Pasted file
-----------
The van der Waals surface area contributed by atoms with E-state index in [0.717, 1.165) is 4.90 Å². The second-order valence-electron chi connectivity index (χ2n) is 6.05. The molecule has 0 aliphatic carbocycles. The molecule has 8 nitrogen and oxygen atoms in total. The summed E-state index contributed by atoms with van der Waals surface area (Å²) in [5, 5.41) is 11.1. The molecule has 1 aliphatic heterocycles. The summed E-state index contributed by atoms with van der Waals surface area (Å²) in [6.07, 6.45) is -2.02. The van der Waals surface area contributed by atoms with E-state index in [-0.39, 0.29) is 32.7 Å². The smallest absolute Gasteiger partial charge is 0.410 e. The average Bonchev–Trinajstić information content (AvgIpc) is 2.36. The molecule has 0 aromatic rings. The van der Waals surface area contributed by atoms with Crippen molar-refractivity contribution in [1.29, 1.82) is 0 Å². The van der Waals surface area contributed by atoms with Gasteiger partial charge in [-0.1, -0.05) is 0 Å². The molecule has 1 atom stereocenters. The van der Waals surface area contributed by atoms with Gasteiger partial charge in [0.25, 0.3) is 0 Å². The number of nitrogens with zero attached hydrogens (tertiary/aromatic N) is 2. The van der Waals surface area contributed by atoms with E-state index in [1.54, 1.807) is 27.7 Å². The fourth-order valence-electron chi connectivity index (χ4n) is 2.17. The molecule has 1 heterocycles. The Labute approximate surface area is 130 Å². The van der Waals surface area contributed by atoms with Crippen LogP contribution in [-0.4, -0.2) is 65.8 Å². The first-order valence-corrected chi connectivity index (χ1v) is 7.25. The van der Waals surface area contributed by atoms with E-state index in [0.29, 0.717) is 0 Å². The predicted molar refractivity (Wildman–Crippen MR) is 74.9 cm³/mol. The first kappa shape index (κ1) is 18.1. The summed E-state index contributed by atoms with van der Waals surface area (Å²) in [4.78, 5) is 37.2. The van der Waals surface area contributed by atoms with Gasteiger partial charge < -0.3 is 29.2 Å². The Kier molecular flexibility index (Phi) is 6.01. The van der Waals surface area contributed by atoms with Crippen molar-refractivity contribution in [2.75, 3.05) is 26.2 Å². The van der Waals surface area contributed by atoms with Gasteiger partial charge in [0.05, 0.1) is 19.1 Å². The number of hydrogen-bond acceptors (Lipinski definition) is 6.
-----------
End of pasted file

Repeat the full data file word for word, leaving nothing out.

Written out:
The van der Waals surface area contributed by atoms with E-state index in [0.717, 1.165) is 4.90 Å². The second-order valence-electron chi connectivity index (χ2n) is 6.05. The molecule has 0 aliphatic carbocycles. The molecule has 8 nitrogen and oxygen atoms in total. The summed E-state index contributed by atoms with van der Waals surface area (Å²) in [5, 5.41) is 11.1. The molecule has 1 aliphatic heterocycles. The summed E-state index contributed by atoms with van der Waals surface area (Å²) in [6.07, 6.45) is -2.02. The van der Waals surface area contributed by atoms with E-state index in [-0.39, 0.29) is 32.7 Å². The smallest absolute Gasteiger partial charge is 0.410 e. The average Bonchev–Trinajstić information content (AvgIpc) is 2.36. The molecule has 0 aromatic rings. The van der Waals surface area contributed by atoms with Crippen molar-refractivity contribution in [1.29, 1.82) is 0 Å². The van der Waals surface area contributed by atoms with Gasteiger partial charge in [-0.1, -0.05) is 0 Å². The molecule has 1 atom stereocenters. The van der Waals surface area contributed by atoms with Gasteiger partial charge in [0.25, 0.3) is 0 Å². The number of nitrogens with zero attached hydrogens (tertiary/aromatic N) is 2. The van der Waals surface area contributed by atoms with E-state index in [1.54, 1.807) is 27.7 Å². The fourth-order valence-electron chi connectivity index (χ4n) is 2.17. The molecule has 1 heterocycles. The Labute approximate surface area is 130 Å². The van der Waals surface area contributed by atoms with Crippen LogP contribution in [-0.4, -0.2) is 65.8 Å². The first-order valence-corrected chi connectivity index (χ1v) is 7.25. The van der Waals surface area contributed by atoms with E-state index in [0.29, 0.717) is 0 Å². The predicted molar refractivity (Wildman–Crippen MR) is 74.9 cm³/mol. The first kappa shape index (κ1) is 18.1. The summed E-state index contributed by atoms with van der Waals surface area (Å²) in [4.78, 5) is 37.2. The van der Waals surface area contributed by atoms with Gasteiger partial charge < -0.3 is 29.2 Å². The Kier molecular flexibility index (Phi) is 6.01. The van der Waals surface area contributed by atoms with Crippen molar-refractivity contribution in [2.75, 3.05) is 26.2 Å². The van der Waals surface area contributed by atoms with Gasteiger partial charge in [0.05, 0.1) is 19.1 Å². The number of hydrogen-bond acceptors (Lipinski definition) is 6.